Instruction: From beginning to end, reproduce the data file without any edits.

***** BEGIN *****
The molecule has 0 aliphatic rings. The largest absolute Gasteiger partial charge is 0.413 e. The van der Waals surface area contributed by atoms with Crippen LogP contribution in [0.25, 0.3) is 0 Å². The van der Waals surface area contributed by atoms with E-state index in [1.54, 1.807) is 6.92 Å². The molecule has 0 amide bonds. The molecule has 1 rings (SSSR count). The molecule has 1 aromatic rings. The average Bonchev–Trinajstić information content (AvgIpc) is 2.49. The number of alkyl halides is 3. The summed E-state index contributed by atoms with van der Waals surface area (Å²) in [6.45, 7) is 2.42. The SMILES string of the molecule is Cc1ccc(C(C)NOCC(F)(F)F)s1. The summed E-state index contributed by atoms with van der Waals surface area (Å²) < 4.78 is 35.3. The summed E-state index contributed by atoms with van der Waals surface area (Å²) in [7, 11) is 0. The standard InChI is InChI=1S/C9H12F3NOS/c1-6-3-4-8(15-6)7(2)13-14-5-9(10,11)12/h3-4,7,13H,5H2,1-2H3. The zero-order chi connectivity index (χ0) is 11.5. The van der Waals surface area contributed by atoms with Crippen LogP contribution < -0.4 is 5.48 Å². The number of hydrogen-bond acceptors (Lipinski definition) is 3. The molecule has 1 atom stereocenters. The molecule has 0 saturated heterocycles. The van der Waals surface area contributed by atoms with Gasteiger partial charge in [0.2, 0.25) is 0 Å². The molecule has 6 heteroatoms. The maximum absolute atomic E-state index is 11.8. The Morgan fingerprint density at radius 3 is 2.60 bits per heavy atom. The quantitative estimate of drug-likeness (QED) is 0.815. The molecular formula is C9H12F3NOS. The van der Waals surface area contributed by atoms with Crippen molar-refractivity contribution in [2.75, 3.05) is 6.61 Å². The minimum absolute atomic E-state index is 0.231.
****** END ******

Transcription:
The molecule has 0 aliphatic rings. The largest absolute Gasteiger partial charge is 0.413 e. The van der Waals surface area contributed by atoms with Crippen LogP contribution in [0.25, 0.3) is 0 Å². The van der Waals surface area contributed by atoms with E-state index in [1.54, 1.807) is 6.92 Å². The molecule has 0 amide bonds. The molecule has 1 rings (SSSR count). The molecule has 1 aromatic rings. The average Bonchev–Trinajstić information content (AvgIpc) is 2.49. The number of alkyl halides is 3. The summed E-state index contributed by atoms with van der Waals surface area (Å²) in [6.45, 7) is 2.42. The SMILES string of the molecule is Cc1ccc(C(C)NOCC(F)(F)F)s1. The summed E-state index contributed by atoms with van der Waals surface area (Å²) < 4.78 is 35.3. The summed E-state index contributed by atoms with van der Waals surface area (Å²) in [7, 11) is 0. The standard InChI is InChI=1S/C9H12F3NOS/c1-6-3-4-8(15-6)7(2)13-14-5-9(10,11)12/h3-4,7,13H,5H2,1-2H3. The zero-order chi connectivity index (χ0) is 11.5. The van der Waals surface area contributed by atoms with Crippen LogP contribution < -0.4 is 5.48 Å². The number of hydrogen-bond acceptors (Lipinski definition) is 3. The molecule has 1 atom stereocenters. The molecule has 0 saturated heterocycles. The van der Waals surface area contributed by atoms with Gasteiger partial charge in [0.2, 0.25) is 0 Å². The molecule has 6 heteroatoms. The maximum absolute atomic E-state index is 11.8. The Morgan fingerprint density at radius 3 is 2.60 bits per heavy atom. The quantitative estimate of drug-likeness (QED) is 0.815. The molecular formula is C9H12F3NOS. The van der Waals surface area contributed by atoms with Crippen molar-refractivity contribution in [2.75, 3.05) is 6.61 Å². The minimum absolute atomic E-state index is 0.231.